A dark side of winning the seafood version of a popularity contest? A human feeding frenzy.
What's in a name?
For fish, the stakes of a name are quite high. With a new name, a fish that was once never even considered edible by society becomes THE fish to eat.
Renamed fish can get more expensive and wind up becoming endangered faster.
Take ... lobster, for example!
Even lobster has been a victim of rebranding.
Lobster used to be considered a food for, well, people down on their luck — prisoners, servants, and the like — because they were so plentiful. But around the 19th century, American tourists started traveling to lobster country in New England in search of authenticity, a rustic living experience, and local dishes, and the crustaceans started to be seen as more of a delicacy.
Fast forward to lobster being overfished so much that its prices actually skyrocketed.
Rebranding helps to sell fish, but it winds up shifting things really far out of balance.
Turns out this rebranding and renaming is nothing new. Many fish have been renamed out of their hilariously gross names and gross reputations, leading to high demand, high cost, and high negative human impact.
When deep sea fishing companies see piles and piles of money in their future, many of the fishing boats that get into the game are funded illegally — and because the high seas has a problem with law enforcement, illegal fishing is not only profitable, it's feasible.
And because these fishing boats are working largely outside the law, there's a much higher occurrence of human rights and labor abuses on illegal fishing boats.Unsustainably fished seafood, especially in the case of deep sea fishing, has a real human impact.
So in the interest of wisdom, here's a short list of rebranded fish that marketers are schooling you on:
1. Toothfish (aka "Chilean sea bass")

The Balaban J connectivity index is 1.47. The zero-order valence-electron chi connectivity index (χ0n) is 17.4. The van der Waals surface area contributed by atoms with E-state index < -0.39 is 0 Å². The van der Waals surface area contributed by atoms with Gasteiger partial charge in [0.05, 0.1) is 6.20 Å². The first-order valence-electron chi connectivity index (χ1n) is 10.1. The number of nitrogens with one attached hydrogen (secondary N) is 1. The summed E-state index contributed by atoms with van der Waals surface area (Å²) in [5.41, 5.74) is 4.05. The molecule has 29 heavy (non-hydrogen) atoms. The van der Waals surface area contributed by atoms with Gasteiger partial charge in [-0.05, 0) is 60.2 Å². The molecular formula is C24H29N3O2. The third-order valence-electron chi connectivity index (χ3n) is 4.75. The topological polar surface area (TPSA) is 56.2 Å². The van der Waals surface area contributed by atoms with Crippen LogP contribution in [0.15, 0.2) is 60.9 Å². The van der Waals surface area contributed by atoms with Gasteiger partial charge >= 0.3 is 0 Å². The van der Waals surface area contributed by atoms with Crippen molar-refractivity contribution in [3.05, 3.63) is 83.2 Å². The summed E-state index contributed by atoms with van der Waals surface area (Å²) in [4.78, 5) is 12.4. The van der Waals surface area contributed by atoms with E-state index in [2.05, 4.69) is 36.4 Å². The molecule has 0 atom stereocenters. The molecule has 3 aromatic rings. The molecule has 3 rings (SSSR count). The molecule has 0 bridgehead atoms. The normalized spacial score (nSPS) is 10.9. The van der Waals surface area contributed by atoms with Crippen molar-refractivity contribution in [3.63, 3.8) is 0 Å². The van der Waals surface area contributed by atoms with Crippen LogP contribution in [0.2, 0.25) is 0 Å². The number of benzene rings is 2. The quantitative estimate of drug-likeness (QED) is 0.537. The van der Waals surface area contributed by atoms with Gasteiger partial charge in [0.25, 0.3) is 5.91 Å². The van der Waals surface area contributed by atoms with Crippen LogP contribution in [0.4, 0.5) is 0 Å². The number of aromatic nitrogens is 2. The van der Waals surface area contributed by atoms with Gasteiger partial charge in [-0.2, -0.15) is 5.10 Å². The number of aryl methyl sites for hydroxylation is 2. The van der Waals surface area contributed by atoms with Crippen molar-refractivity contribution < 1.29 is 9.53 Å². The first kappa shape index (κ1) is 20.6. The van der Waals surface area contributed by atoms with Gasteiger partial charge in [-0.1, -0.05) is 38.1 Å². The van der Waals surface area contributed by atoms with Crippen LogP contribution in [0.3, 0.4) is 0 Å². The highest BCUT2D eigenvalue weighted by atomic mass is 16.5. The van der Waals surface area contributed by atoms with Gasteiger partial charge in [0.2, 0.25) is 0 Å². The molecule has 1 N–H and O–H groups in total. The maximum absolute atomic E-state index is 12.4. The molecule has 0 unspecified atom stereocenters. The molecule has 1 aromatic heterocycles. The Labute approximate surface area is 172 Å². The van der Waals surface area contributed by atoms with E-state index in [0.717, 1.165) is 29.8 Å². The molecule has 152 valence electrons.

Chilean sea bass are a perfect example of this rebranding problem.
They were once known as the toothfish: ugly, oily, bottom dwelling, frozen in the Antarctic water, toothy fish.
At the beginning of their meteoric rise to unsustainable populations, Chilean sea bass were $8 per pound. Now? Good luck finding them for under $25.
Even though Chilean sea bass are no longer considered "endangered" or "threatened," they're still "at risk for overfishing."
2. Whore's eggs (aka "Maine sea urchins")
Yikes, North Atlantic fisherman! Harsh words!
That ball of green spines used to be called that interestingly colorful name above by Maine lobstermen. Renamed "Maine sea urchins," it found new life in sushi restaurants under the Japanese name "uni"!
According to the New York Times, "an ambitious diver [for Maine sea urchins] can earn as much as $2,500 a week harvesting sea urchins, depending on the diver and the catch."
3. Mud crabs (aka "peekytoe crab")
As a New York Times report mentions, the peekytoe crab is seeing a price jump since it went from trash to treasure with a rebrand.
" This little crab is so beloved at Restaurant Daniel, Jean Georges, the French Laundry, Spago and other famous eating establishments that the chefs pay $12 to $14 a pound for something that has long been routinely discarded."
4. Goosefish (aka "monkfish")
According to a report from the Washington Post, harvests of this fish increased five-fold (five!) from the mid-1980s to the late-1990s after rebranding.
5. Slimehead (aka orange roughy)
And the roughy still has it pretty rough. It's still so at risk that some grocers, such as Whole Foods, Trader Joe's, and Safeway, placed a ban on selling it.
With just a little more awareness and technology (like apps that let you search to make sure the fish you're eating isn't created by human suffering and contributing to a sad ocean), we can drive down the literal price of the fish and, particularly in the case of deep sea fish like the Patagonian Toothfish, we can drive down the HUMAN cost (aka human trafficking and labor problems).